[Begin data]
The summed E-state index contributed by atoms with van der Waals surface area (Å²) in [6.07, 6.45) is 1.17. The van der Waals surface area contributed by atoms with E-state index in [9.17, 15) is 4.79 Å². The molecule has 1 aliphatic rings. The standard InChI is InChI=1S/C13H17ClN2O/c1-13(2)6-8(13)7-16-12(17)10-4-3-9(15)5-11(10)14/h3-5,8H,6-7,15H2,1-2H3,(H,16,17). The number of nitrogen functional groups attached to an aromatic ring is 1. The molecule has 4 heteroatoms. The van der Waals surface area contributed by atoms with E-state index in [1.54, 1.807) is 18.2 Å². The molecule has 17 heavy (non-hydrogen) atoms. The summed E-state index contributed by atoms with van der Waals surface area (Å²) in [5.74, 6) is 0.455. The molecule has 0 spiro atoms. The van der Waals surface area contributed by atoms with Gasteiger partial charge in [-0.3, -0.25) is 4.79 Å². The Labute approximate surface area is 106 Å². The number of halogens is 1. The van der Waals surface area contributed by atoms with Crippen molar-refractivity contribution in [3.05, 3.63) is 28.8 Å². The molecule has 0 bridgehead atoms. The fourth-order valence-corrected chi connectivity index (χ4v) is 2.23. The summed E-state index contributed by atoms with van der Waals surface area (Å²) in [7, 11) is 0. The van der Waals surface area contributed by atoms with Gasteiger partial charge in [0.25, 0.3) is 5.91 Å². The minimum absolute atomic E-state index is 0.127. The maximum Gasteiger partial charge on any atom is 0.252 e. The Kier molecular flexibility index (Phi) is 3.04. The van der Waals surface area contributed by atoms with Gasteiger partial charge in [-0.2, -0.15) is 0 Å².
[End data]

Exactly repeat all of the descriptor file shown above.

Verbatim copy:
The summed E-state index contributed by atoms with van der Waals surface area (Å²) in [6.07, 6.45) is 1.17. The van der Waals surface area contributed by atoms with E-state index in [9.17, 15) is 4.79 Å². The molecule has 1 aliphatic rings. The standard InChI is InChI=1S/C13H17ClN2O/c1-13(2)6-8(13)7-16-12(17)10-4-3-9(15)5-11(10)14/h3-5,8H,6-7,15H2,1-2H3,(H,16,17). The number of nitrogen functional groups attached to an aromatic ring is 1. The molecule has 4 heteroatoms. The van der Waals surface area contributed by atoms with E-state index in [1.54, 1.807) is 18.2 Å². The molecule has 17 heavy (non-hydrogen) atoms. The summed E-state index contributed by atoms with van der Waals surface area (Å²) in [5.74, 6) is 0.455. The molecule has 0 spiro atoms. The van der Waals surface area contributed by atoms with Gasteiger partial charge in [-0.3, -0.25) is 4.79 Å². The Labute approximate surface area is 106 Å². The number of halogens is 1. The van der Waals surface area contributed by atoms with Crippen molar-refractivity contribution in [3.05, 3.63) is 28.8 Å². The molecule has 0 bridgehead atoms. The fourth-order valence-corrected chi connectivity index (χ4v) is 2.23. The summed E-state index contributed by atoms with van der Waals surface area (Å²) in [7, 11) is 0. The van der Waals surface area contributed by atoms with Gasteiger partial charge in [0.25, 0.3) is 5.91 Å². The minimum absolute atomic E-state index is 0.127. The maximum Gasteiger partial charge on any atom is 0.252 e. The Kier molecular flexibility index (Phi) is 3.04. The van der Waals surface area contributed by atoms with Gasteiger partial charge in [-0.2, -0.15) is 0 Å².